On 9 June 2020 the Scottish Child Abuse Inquiry (SCAI) released a spring / summer 2020 newsletter. This is the seventh SCAI newsletter (link here). This newsletter gives reassurance that SCAI has not stopped working during the COVID-19 (C-19) crisis albeit public hearings – including on child migration and, separately, boarding schools – are postponed until further notice.
The Government recently hosted a virtual Hidden Harms Summit in Downing Street with the aim of supporting victims of abuse during the current health crisis.
The Summit was hosted by Prime Minister Boris Johnson and attendees included representatives from the National Crime Agency, National Police Chiefs’ Council, victims’ commissioners and leading domestic abuse and children’s charities.
The focus on the summit was to put measures in place to support victims of crimes such as domestic abuse, sexual violence, child sexual abuse and modern slavery.
Earlier this week the former home secretary, Sajid Javid, commented upon the surge in child sexual abuse which has occurred during the Coronavirus lockdown. He said that he will lead a “no holds barred” inquiry with the Centre for Social Justice think tank to examine organised child sexual exploitation and the abuse of children online.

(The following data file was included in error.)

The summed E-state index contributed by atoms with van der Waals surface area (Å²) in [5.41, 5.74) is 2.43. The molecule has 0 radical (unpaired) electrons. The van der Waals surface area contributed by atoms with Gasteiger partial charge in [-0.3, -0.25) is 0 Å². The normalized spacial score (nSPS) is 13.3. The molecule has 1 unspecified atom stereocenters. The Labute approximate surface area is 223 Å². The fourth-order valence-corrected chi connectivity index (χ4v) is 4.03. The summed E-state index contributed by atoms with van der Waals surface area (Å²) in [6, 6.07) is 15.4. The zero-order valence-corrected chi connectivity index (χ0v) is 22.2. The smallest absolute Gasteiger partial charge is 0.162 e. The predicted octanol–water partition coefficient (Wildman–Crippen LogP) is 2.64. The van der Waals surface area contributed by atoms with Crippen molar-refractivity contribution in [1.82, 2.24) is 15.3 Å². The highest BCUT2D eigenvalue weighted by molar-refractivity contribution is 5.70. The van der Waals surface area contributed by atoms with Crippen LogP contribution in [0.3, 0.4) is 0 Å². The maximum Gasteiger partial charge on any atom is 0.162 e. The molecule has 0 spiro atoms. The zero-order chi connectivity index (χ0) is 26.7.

In a YouTube video released on 26 March 2020, Lady Smith, chair of the Scottish Child Abuse Inquiry (SCAI), emphasised that the ‘vital work of SCAI continues’ with all staff working remotely with access to ‘excellent IT and infrastructure’. SCAI’s phone lines are presently operating Monday to Friday 10am-4pm to ‘support applicants and witnesses’. Investigative and preparatory work for announced case studies continues. Work also continues in reviewing and analysing evidence heard during previous case study hearings. Further case study findings will be published ‘as soon as possible’. To date, SCAI has published three sets of findings but has not yet made any recommendations.
The COVID-19 pandemic, the Coronavirus Act 2020 and prevention of abuse
Amongst the less-known effects of the COVID-19 pandemic is the impact on child protection. Risk factors include the lockdown itself, which forces families to cohabit on a permanent basis, as well as overcrowding, loss of income and high levels of stress and anxiety. These increase the risk of abusive behaviour against children by adults, or other children, living in the same household. Protective factors, such as contact with supportive adults outside of the house, or contact with friends is also reduced. There is also concern about increased exposure to online harm, including grooming, creation and dissemination of child sexual abuse videos or other content.